My name is Dylan Voorhees, Clean Energy Director for the Natural Resources Council of Maine. We appreciate the opportunity to comment on the Department of Environmental Protection’s (“Department”) draft findings and order for mercury emission limits for Dragon Products (license A-326-77-3-A.) NRCM opposes the proposed mercury emissions limit of 42 lbs/year because it could lead to a doubling, or more, in actual mercury emissions from the facility, a result which would be adverse to Maine’s efforts to reduce mercury emissions and protect public health and natural resources.
The proposed change would be contrary to the intent of statutory limits on mercury. It would be contrary to the Mercury Action Plan adopted by Maine as part of the Conference of New England Governors and Eastern Canadian Premiers, the goal of which is the virtual elimination of anthropogenic mercury emissions.1 The draft proposal would effectively waive any state limitation on mercury emissions at Dragon, leaving it with a federal “lowest common denominator” limit.
Mercury emissions remain a significant environmental and public health hazard in Maine. The impacts on mercury are well documented, as noted by the Department’s own Mercury Reduction Report2. These negative impacts include impacts to the nervous, respiratory and immune systems, particularly for children and developing fetuses. Because of this risk, and as a result of the legacy of mercury pollution, all of Maine’s inland waters have a fish consumption advisory related to mercury.
The reality of mercury contamination in Maine hit home once again last month when a 7-mile stretch of the Penobscot River was shut down for lobster and clam harvesting due to significant and hazardous levels of mercury contamination in shellfish from industrial pollution.3 A February 23 editorial from the Portland Press Herald put it succinctly:
“The notion that Maine’s lobsters could be unsafe to eat, or that Maine air and water might not be clean, could be devastating to those industries. Far from being bad for business, environmental regulation is essential for business to succeed, especially the kinds of businesses that Maine depends on… The next time we hear a politician complain about too much regulation, we should all remember this situation and reflect on how much trouble good regulation can avoid.”
The proposed increase in mercury emissions limits, compared to the basic statutory limit of 25 lbs/year and compared to actual emissions in 2011-2012, would not be “good regulation.”
According to the draft Findings, actual mercury emissions from Dragon for 2011-2012 were estimated using two different methods. Neither of those methods showed emissions exceeding 25 lbs/year (nor does a third method applied using 2007 data). This begs the question of why an alternative emissions limit should be set higher than the statutory limit of 25 lbs/year at this time, much less a limit 70% higher, of 42 lbs/year. We understand that production at Dragon could increase in the future, but that does not justify the proposed increase at this time.
The Department’s draft Findings of Fact clearly show that there are options for reducing mercury emissions below the status quo levels. All of these options have a cost, some estimated to be as low as $39,152 per pound of controlled mercury. The draft order rejects these options primarily because they cost money. The cost of controlling pollution cannot be considered in isolation, or we would never chose to impose pollution control measures on sources. The cost of not limiting mercury emissions is harder to estimate, but the case of the Penobscot and potential broader adverse impacts on the lobster fishery, tourism and the Maine “brand” show this cost could dwarf the cost of controls.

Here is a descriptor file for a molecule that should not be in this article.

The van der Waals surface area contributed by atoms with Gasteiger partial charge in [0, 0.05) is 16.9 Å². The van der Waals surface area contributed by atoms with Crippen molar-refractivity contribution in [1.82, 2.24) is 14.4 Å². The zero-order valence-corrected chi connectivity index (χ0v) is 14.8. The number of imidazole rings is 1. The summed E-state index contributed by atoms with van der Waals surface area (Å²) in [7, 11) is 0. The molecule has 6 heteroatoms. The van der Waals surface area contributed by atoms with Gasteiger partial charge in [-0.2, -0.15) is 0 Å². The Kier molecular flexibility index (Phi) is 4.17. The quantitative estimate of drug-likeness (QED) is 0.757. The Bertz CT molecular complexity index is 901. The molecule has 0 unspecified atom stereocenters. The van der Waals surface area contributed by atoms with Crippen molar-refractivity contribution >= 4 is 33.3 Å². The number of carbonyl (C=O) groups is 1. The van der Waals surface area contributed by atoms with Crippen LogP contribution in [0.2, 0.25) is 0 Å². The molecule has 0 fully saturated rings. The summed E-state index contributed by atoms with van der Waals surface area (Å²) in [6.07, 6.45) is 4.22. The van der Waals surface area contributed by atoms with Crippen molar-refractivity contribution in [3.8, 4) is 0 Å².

In 2013, the Department recommended that the Legislature change the law to specifically allow cement facilities to comply with federal mercury regulations and not with Maine’s lower limit. The Legislature declined to adopt this recommendation, although it did make minor statutory changes proposed by the Department at the same time. We believe this gives further evidence that establishing an alternative limit 70% higher than the statutory limit simply because it would comply with federal limits (and because controlling pollution would be “costly”) is contrary to the intent of Maine lawmakers.
Two control technologies identified and analyzed in the draft findings would reduce emissions at Dragon to just over 10 lbs/year (compared to estimated 2011-2012 emissions of roughly 13 lbs/year.)
Dragon’s cement facility is the elephant in the room for mercury pollution in Maine. The next largest emitters (ecomaine and PERC) produce 8-10 and 3 lbs/yr respectively. Requiring Dragon to install control technologies such as activated carbon injection or wet scrubbers would be the equivalent of eliminating Maine’s third largest point source for mercury. The draft order, on the other hand, would allow Dragon’s emissions to at least double (and potentially increase seven fold) compared to 2011-2012 levels. That’s the wrong direction for Maine, whether you look at the clear intention of Maine law or at the need to protect public health, natural resources and the economy.
Thank you for considering our comments.
1 Mercury Action Plan, New England Governors and Eastern Canadian Premiers, June 1998, p. 1.
 Maine Department of Environmental Protection “Mercury Reduction Report”, March 2013, p. 4.
 Portland Press Herald: February 18 (“Mercury levels close mouth of Maine river to lobster, crab harvesting”) and February 20 (“Closure to affect hundreds of Maine lobster, crab harvesters”)